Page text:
The levels of blood sugar (glucose) are heavily regulated. When we eat carbohydrates (carbs), we break them down in the gut into simple sugars. These sugars all turn into glucose which circulates in the bloodstream. When glucose is absorbed into the bloodstream, the pancreas produces insulin. Glucose is used by various cells and organs as a major source of energy. In this blog, we will discuss the role of kidneys in sugar balance.


By Majd Isreb, MD, FACP, FASN, IFMCP

Glucose metabolism

Glucose metabolism is a very complex process. Books have been written about it. So, it will not be fair to cover it and understand it in a simple paragraph in this blog. However, it is useful to divide glucose metabolism into multiple processes:

  • Glycolysis: This is the process of breaking down glucose to produce energy and other metabolic products. It usually occurs in the liver after eating carbs.
  • Gluconeogenesis: In this process, the liver makes glucose from other substances such as fats and proteins after periods of fasting.
  • Glycogenesis: Here, excess glucose is stored in the liver and muscle cells as glycogen.
  • Glycogenolysis: During fasting, the liver and muscles can release stored glycogen into the bloodstream to maintain stable blood glucose levels.

Normally, glucose blood levels are tightly regulated. Insulin is produced by the pancreas after glucose is absorbed into the bloodstream. Insulin facilitates the entry of glucose into the cells. It also prompts the liver to store glucose in the form of glycogen. This is why it is crucial for regulating blood glucose levels. Insulin has many other roles such as protein building in the muscles.

During periods of fasting such as overnight sleep, the pancreas produces another hormone called glucagon which triggers the liver and muscles to release stored glycogen to maintain blood glucose levels. Other hormones involved in glucose regulation include cortisol, amylin, incretins, ghrelin, leptin, adiponectin, and growth hormone.

Traditionally, it has been thought that the liver and pancreas are the major organs involved in glucose regulation. The gut, fat, and muscle cells also play a role. However, little is known about the role of the kidneys in sugar balance.

The role of kidneys in sugar balance

Gluconeogenesis in the kidneys

Gluconeogenesis describes the process our body produces glucose from other precursors. This process is crucial for maintaining blood sugar balance in normal individuals. The liver is usually known to be the primary site for gluconeogenesis. However, recent data showed that the kidneys are also a significant site for gluconeogenesis.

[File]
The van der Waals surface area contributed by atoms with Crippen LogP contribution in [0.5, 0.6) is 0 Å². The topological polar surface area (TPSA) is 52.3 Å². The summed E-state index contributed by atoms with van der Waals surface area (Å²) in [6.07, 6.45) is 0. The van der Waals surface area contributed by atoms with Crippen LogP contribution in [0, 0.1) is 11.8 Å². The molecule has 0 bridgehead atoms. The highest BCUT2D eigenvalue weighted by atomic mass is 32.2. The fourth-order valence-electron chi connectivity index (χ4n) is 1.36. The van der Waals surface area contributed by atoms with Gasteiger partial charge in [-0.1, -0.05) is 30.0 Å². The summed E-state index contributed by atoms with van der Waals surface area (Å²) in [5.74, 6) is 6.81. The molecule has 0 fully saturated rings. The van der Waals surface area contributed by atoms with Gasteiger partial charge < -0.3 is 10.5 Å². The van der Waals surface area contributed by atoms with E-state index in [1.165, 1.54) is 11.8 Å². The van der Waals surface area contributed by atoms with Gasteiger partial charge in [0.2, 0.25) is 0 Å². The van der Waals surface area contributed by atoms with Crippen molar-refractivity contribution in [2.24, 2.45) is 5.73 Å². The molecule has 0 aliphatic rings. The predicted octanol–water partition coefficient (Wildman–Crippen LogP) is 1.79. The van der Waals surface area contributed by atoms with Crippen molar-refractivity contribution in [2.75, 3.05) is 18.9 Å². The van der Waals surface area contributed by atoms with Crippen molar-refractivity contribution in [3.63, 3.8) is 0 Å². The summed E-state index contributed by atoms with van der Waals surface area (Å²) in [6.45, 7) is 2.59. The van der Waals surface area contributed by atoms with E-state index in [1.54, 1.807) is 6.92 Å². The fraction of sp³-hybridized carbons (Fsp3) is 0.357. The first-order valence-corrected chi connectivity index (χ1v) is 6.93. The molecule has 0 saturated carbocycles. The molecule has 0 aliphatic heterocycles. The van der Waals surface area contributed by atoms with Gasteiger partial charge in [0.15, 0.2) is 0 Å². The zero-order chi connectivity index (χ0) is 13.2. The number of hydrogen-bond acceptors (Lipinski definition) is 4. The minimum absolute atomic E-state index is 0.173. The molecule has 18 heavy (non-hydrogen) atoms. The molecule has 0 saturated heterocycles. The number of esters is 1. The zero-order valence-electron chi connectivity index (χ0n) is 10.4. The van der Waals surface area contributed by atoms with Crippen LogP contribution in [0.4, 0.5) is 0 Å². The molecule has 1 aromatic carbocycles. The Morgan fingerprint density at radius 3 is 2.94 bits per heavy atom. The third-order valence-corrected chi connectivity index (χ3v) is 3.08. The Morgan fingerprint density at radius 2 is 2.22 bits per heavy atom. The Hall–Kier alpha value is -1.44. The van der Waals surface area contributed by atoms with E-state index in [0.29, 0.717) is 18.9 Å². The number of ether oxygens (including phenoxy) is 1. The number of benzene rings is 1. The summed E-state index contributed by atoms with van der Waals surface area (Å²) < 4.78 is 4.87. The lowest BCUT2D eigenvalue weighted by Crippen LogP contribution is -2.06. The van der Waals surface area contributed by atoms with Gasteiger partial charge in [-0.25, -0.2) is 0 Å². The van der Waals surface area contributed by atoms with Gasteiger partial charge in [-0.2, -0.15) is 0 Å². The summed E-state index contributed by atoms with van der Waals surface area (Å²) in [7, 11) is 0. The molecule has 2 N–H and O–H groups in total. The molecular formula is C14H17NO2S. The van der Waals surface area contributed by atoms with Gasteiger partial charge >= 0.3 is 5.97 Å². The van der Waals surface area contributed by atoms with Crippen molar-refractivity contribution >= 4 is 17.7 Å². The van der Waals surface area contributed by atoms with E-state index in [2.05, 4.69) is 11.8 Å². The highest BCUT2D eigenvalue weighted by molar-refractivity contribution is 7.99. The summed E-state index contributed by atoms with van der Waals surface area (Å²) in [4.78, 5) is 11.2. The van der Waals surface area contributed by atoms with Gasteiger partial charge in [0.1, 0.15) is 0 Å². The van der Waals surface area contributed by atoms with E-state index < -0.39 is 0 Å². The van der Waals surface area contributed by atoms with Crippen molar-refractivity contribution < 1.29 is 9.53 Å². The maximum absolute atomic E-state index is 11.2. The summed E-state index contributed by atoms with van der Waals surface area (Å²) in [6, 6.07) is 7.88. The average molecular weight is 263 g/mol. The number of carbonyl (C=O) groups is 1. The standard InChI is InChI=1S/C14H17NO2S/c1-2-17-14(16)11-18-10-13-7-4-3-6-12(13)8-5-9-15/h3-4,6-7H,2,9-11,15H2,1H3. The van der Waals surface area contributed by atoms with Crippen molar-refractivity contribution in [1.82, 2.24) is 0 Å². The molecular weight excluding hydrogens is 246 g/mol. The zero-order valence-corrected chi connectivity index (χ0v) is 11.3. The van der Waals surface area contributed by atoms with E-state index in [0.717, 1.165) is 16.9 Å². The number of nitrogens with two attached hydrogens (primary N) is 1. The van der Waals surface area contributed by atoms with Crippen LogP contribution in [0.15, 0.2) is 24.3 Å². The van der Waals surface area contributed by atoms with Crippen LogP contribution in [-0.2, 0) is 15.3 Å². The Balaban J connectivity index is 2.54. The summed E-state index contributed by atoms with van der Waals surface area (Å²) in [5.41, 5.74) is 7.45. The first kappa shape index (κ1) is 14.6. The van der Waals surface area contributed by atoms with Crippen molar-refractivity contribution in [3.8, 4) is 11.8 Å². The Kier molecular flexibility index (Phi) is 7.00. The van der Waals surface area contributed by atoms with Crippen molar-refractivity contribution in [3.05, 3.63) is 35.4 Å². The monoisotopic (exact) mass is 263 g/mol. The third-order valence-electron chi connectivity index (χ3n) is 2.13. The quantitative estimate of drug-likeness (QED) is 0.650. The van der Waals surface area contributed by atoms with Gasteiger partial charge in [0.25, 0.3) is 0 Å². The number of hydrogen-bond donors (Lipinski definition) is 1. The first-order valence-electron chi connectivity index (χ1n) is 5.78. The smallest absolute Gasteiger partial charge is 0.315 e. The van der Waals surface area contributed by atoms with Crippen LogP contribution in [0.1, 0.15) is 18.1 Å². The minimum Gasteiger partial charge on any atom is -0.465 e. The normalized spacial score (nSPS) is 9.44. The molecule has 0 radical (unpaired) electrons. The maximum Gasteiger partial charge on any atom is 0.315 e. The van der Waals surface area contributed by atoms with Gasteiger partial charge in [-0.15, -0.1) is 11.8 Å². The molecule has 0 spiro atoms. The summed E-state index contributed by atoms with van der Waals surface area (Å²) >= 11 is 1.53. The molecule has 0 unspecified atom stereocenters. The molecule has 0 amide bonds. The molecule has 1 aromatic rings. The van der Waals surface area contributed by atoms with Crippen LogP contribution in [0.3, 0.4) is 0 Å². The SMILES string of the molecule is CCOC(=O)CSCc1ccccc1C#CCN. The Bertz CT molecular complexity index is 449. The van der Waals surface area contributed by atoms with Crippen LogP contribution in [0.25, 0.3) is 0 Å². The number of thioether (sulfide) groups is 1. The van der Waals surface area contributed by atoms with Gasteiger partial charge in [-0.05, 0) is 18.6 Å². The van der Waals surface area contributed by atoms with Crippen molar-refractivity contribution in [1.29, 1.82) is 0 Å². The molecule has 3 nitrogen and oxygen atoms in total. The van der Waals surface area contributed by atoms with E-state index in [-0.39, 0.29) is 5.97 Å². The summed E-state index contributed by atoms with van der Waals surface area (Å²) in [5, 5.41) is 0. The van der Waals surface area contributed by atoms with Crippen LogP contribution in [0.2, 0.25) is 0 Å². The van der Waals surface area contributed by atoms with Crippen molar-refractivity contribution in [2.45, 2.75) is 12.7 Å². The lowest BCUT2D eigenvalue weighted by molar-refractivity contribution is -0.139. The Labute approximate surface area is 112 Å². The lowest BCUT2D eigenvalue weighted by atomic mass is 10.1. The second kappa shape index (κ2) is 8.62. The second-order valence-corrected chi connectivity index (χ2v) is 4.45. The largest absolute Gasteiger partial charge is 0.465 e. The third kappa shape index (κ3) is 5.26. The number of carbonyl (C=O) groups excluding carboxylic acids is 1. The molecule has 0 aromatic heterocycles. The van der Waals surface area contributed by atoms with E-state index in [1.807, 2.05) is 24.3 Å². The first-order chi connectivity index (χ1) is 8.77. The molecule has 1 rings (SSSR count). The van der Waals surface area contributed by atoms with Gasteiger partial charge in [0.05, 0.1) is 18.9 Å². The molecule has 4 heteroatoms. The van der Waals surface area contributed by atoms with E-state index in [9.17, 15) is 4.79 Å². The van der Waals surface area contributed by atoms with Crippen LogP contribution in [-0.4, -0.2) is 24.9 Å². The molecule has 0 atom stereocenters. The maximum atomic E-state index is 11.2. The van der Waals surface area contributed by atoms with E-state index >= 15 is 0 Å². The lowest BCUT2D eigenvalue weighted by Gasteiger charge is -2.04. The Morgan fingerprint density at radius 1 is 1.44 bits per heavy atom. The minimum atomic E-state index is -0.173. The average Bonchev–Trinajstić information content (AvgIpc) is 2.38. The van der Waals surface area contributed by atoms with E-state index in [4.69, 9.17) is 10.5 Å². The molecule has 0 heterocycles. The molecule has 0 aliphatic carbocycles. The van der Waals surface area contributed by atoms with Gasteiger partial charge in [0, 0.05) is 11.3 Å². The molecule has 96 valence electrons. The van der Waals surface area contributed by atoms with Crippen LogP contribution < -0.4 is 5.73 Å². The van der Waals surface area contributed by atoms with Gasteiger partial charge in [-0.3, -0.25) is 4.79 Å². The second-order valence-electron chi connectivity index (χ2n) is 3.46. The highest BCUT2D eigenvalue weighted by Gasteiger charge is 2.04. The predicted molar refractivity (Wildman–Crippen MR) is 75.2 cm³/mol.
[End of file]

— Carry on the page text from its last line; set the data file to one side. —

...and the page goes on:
After an overnight fast, in fact, the kidneys account for 40% of gluconeogenesis. Most of that is produced in the proximal tubules. The proximal tubules use lactate and amino acids to produce glucose. This process is regulated by insulin, blood acid level, and stress hormones.

Cortisol appears to increase the production of glucose by the kidneys. Epinephrine (the fight or flight hormone) also can increase glucose release by the kidneys. This effect was eliminated by renal denervation. Therefore, it appears that kidneys play an important role in maintaining glucose levels in critical illnesses or under stress.

Insulin, on the other hand, decreases the release of glucose by the kidneys. In addition, elevated blood and urine glucose was found to reduce glucose production in the proximal tubules. Finally, high blood acid level has been found to increase glucose production by the kidneys.

Interestingly, SGLT2 inhibitors which have recently gained popularity as medications that improve cardiac and renal outcomes increase gluconeogenesis in the kidneys.

The place for insulin degradation

Since we are talking about glucose balance, we should add that the kidneys are a significant site for insulin metabolism and clearance. The kidneys are responsible for 40% of insulin metabolism and clearance. In healthy individuals, the kidney clearance of insulin is 200 ml/min. This value is obviously greater than GFR. This is because the glomeruli filter insulin. The proximal tubules then reabsorb it. In addition, insulin enters the tubular cells directly from their surrounding blood vessels. Most of the insulin that enters proximal tubular cells directly or by reabsorption gets broken down and degraded.

The proximal tubules are responsible for 60% of insulin metabolism and clearance by the kidneys. This explains the decrease in insulin requirement in diabetic patients who develop advanced kidney disease. The loss of kidney function decreases the degradation of insulin. Therefore, more insulin will be available in the circulation. This is also why many diabetic patients with progressive kidney disease develop low blood sugar while on glucose-lowering medications.

The bottom line

The kidneys play an important role in maintaining blood glucose levels, especially during stress and critical illness. Patients with advanced kidney disease require less insulin to control their blood sugar levels because of the loss of the normal abilities of the kidneys to break down insulin.